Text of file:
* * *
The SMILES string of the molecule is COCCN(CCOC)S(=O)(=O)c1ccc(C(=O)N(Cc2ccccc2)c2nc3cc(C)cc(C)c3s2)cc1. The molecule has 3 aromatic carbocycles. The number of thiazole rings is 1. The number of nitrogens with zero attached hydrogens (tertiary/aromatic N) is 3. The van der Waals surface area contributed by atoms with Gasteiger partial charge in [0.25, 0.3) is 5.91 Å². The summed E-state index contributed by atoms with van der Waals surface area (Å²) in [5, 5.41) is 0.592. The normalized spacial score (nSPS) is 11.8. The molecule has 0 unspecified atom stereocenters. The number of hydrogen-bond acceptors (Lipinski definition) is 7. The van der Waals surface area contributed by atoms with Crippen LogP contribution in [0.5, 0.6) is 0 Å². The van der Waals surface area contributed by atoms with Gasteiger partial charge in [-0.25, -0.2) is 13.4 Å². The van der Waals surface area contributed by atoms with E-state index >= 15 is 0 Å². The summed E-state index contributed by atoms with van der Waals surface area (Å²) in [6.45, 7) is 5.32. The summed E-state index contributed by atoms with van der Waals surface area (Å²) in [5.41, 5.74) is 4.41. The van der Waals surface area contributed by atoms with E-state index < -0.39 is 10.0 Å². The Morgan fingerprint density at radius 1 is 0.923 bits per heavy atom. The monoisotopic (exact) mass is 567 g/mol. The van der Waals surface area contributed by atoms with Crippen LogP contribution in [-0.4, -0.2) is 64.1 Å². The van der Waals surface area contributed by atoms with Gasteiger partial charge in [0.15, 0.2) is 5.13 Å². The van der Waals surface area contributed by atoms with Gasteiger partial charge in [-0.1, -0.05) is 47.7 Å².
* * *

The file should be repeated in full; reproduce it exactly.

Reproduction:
The SMILES string of the molecule is COCCN(CCOC)S(=O)(=O)c1ccc(C(=O)N(Cc2ccccc2)c2nc3cc(C)cc(C)c3s2)cc1. The molecule has 3 aromatic carbocycles. The number of thiazole rings is 1. The number of nitrogens with zero attached hydrogens (tertiary/aromatic N) is 3. The van der Waals surface area contributed by atoms with Gasteiger partial charge in [0.25, 0.3) is 5.91 Å². The summed E-state index contributed by atoms with van der Waals surface area (Å²) in [5, 5.41) is 0.592. The normalized spacial score (nSPS) is 11.8. The molecule has 0 unspecified atom stereocenters. The number of hydrogen-bond acceptors (Lipinski definition) is 7. The van der Waals surface area contributed by atoms with Crippen LogP contribution in [0.5, 0.6) is 0 Å². The van der Waals surface area contributed by atoms with Gasteiger partial charge in [-0.25, -0.2) is 13.4 Å². The van der Waals surface area contributed by atoms with E-state index >= 15 is 0 Å². The summed E-state index contributed by atoms with van der Waals surface area (Å²) in [6.45, 7) is 5.32. The summed E-state index contributed by atoms with van der Waals surface area (Å²) in [5.41, 5.74) is 4.41. The van der Waals surface area contributed by atoms with E-state index < -0.39 is 10.0 Å². The Morgan fingerprint density at radius 1 is 0.923 bits per heavy atom. The monoisotopic (exact) mass is 567 g/mol. The van der Waals surface area contributed by atoms with Crippen LogP contribution in [-0.4, -0.2) is 64.1 Å². The van der Waals surface area contributed by atoms with Gasteiger partial charge in [0.15, 0.2) is 5.13 Å². The van der Waals surface area contributed by atoms with Gasteiger partial charge in [-0.1, -0.05) is 47.7 Å².